Concert Bansuri – G#
Concert G# Bansuri is a professional quality concert Bansuri. It is about 24″ long and much smaller than the concert E Bansuri. This makes it great for beginners.
Note: Color of thread binding may vary.
Concert G# Bansuri is a professional quality concert Bansuri. It is about 24″ long and much smaller than the concert E Bansuri. This makes it great for beginners. While the lessons on this site are recorded in the pitch E, starting some of the earlier lessons on G# bansuri can accelerate learning curve for some.
Longer the Bansuri, deeper is the pitch – this is matter of simple physics. In general, deeper the pitch, more suitable it is for classical music. The reason is simple. When we play long uniform notes in classical music, we don’t want the flute yelling and screaming. We want it to create a soothing sound.
Most professional Bansuri players today play Bansuri keyed to Tonic E or safed teen. Such Bansuri is about 30-32” in length and suits most adults. Children should start with suitable lengths of Bansuri. Even adults can start with smaller Bansuri such as G# or F# and then over period of time, move to bigger Bansuri.
The definition of the pitch of a Bansuri can be quite confusing to the beginners. Here’s an attempt to demystify it.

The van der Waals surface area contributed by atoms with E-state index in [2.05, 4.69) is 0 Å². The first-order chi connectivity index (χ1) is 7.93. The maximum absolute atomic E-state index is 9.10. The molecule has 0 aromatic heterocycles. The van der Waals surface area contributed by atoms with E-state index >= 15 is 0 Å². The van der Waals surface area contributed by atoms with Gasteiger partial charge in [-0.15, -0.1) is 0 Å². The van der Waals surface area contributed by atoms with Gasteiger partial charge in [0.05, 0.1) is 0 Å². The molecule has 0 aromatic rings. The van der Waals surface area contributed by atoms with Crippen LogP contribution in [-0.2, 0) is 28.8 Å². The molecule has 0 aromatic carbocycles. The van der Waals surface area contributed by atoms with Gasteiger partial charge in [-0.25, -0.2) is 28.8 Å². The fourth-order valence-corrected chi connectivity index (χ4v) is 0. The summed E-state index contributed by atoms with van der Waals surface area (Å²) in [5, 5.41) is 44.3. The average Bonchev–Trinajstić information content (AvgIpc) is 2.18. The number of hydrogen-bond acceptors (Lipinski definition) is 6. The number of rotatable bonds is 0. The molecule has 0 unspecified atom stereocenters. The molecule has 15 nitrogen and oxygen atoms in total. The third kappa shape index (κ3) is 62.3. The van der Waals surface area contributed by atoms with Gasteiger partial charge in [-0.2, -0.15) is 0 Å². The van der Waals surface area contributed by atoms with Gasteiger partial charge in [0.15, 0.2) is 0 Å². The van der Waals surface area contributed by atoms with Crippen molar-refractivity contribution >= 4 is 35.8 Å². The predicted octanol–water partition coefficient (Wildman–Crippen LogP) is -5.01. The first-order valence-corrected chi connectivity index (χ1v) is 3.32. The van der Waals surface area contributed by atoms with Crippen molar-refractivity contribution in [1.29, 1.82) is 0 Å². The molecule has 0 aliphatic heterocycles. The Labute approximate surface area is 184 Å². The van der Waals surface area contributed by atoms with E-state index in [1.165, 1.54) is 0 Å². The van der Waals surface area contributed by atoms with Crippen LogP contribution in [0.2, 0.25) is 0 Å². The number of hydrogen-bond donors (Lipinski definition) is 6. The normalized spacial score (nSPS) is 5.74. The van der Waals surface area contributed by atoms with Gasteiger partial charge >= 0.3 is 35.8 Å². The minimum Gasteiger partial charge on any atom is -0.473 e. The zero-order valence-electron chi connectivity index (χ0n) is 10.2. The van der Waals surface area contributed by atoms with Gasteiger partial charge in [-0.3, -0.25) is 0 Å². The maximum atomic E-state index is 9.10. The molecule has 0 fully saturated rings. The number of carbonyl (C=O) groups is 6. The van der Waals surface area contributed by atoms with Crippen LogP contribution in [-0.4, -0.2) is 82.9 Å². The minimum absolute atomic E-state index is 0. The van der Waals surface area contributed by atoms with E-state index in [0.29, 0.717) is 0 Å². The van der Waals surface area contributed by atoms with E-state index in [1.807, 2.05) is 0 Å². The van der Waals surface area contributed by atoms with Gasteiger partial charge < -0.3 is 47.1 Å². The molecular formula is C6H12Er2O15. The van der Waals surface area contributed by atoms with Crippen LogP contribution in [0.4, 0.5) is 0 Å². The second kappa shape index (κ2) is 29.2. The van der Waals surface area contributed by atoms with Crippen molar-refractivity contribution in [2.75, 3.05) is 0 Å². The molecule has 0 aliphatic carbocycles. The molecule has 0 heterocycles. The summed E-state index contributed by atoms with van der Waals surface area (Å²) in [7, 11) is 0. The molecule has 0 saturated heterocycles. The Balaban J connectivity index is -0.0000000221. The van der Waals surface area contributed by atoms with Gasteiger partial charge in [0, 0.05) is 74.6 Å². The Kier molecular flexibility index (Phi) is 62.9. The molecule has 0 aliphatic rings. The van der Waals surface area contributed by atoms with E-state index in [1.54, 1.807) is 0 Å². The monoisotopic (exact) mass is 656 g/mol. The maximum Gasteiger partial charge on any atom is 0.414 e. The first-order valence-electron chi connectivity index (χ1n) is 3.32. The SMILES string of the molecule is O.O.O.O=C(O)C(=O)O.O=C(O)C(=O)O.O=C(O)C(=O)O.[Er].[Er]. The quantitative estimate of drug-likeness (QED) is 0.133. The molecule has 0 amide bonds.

By convention, the tonic note or SA note of the Bansuri is considered to be the note played when upper three holes are closed and lower three are left open. It is, of course, possible to the octave from any hole, but usually bansuris are tuned to the convention mentioned above.
This sound of the SA, when matched to the standard Western keyboard will tell you the pitch of the Bansuri. For example, if the note with three holes open, three closed position, corresponds to the note produced by the white key after the two black keys on the keyboard, then the pitch is considered to be tonic E by western conventions.
The picture of keyboard above shows how notes are named by Western conventions. The black keys denote the so called sharp notes and are denoted by suffixing the main note with #.
Indian convention is to call a note safed (white) or kali (black). For example, Kali 4 or black 4 corresponds to G# and Safed 5 or white 5 corresponds to G (counting white keys from C).